Libya has been classified among countries less prepared for climate hazards. The conflict has left the country vulnerable to climate variability, because of its low adaptive capacity. This is likely to increase the impacts of natural hazards on agricultural production.
In a report issued by the International Committee of the Red Cross (ICRC), the limited renewable water resources, coupled with drought and poor soil, severely limit production. This has forced the country to import about 75% of the food required to meet local needs.
Productive and sustainable farming is one of the most powerful tools to end extreme poverty, but the Libyan conflict has eroded these efforts. As well as forcing many farmers to flee their homes, and abandon their lands.
Climate change is subjecting Libya to extreme climate events, such as increased and more severe sand and dust storms, droughts, and increased temperatures. Years of renewed conflicts have weakened the country’s capacity to adapt. Resources needed to mitigate climate risks are being shifted to deal with short and long-term consequences of the conflict.
In a country where under 2% of the land is arable, more farmers are abandoning their farms amidst the scarcity of water resources. At the same time, yields of rainfed agriculture are severely low due to droughts.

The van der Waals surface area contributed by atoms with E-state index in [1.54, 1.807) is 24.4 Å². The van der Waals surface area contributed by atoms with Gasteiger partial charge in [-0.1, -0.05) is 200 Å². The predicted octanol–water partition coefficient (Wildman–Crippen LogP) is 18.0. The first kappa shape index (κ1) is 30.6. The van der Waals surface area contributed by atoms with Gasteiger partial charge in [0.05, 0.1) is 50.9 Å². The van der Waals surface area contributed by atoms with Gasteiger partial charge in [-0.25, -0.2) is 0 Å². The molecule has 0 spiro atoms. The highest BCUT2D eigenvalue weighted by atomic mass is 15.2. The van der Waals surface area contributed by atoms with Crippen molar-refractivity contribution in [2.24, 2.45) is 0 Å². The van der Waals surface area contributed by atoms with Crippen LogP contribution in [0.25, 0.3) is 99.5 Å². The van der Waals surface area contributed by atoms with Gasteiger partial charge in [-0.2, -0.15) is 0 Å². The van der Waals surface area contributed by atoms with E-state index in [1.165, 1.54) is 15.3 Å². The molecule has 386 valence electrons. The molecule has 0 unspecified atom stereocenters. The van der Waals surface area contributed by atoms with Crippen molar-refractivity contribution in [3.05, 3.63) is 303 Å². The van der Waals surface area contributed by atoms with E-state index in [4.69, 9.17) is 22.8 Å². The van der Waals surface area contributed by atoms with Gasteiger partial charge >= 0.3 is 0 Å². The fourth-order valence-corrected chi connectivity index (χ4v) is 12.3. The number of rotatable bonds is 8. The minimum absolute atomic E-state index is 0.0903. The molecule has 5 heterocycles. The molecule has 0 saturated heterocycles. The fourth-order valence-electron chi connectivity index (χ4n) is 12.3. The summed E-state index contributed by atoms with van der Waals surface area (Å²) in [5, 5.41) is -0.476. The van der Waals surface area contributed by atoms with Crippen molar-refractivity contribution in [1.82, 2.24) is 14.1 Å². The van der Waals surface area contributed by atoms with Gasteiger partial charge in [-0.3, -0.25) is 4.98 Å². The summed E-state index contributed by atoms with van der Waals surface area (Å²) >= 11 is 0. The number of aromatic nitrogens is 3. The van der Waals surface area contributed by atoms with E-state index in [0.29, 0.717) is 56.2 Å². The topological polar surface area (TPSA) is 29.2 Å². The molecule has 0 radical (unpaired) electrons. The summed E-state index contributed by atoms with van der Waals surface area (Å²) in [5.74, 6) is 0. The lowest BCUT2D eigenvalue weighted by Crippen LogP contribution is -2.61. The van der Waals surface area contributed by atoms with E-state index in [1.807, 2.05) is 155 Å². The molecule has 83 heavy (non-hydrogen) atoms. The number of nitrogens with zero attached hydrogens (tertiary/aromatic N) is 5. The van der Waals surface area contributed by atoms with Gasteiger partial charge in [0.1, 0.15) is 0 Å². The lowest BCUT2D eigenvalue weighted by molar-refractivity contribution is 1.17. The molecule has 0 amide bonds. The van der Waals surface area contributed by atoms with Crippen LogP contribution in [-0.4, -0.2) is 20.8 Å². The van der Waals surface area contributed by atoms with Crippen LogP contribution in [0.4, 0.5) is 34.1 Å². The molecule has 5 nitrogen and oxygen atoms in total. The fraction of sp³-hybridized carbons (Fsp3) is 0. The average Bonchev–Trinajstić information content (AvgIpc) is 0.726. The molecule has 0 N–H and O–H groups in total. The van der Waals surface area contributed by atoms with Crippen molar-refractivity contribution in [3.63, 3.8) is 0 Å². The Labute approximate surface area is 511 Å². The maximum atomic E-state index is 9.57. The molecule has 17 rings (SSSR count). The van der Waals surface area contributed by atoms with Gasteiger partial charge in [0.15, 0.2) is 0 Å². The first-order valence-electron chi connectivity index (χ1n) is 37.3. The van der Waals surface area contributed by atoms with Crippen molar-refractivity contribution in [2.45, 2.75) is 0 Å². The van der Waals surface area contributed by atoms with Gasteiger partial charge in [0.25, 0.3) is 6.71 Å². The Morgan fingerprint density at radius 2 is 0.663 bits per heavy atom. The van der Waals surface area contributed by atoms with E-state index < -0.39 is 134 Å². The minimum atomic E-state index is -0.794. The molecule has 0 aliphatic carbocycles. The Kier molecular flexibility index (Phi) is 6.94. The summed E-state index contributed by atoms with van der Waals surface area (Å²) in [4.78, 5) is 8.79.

The rainfall intensity often causes flooding on roads and streets within city centers. Occasionally, floods lead to loss of life, significant economic damage, and loss of crops. Flood damage is aggravated by Libya’s damaged or destroyed drainage infrastructure. An increase in floods might increase the rate of coastal erosion, affecting infrastructure along the coast. It also risks increasing saline intrusion, affecting groundwater and soil productivity.
The ICRC is working with the Misrata Agriculture Research Center and the Faculty of Agriculture at Misrata University. This is to enable vulnerable rural communities affected by conflict, or host displaced people to improve their food production, create a stable economic security environment, and sustainable livelihood opportunities in the long term.
The ICRC support includes helping farmers have access to efficient agricultural services (soil analysis, soil fertility monitoring, cropping technical support). As well as provide training of engineers in soil analysis, and soil fertility advice.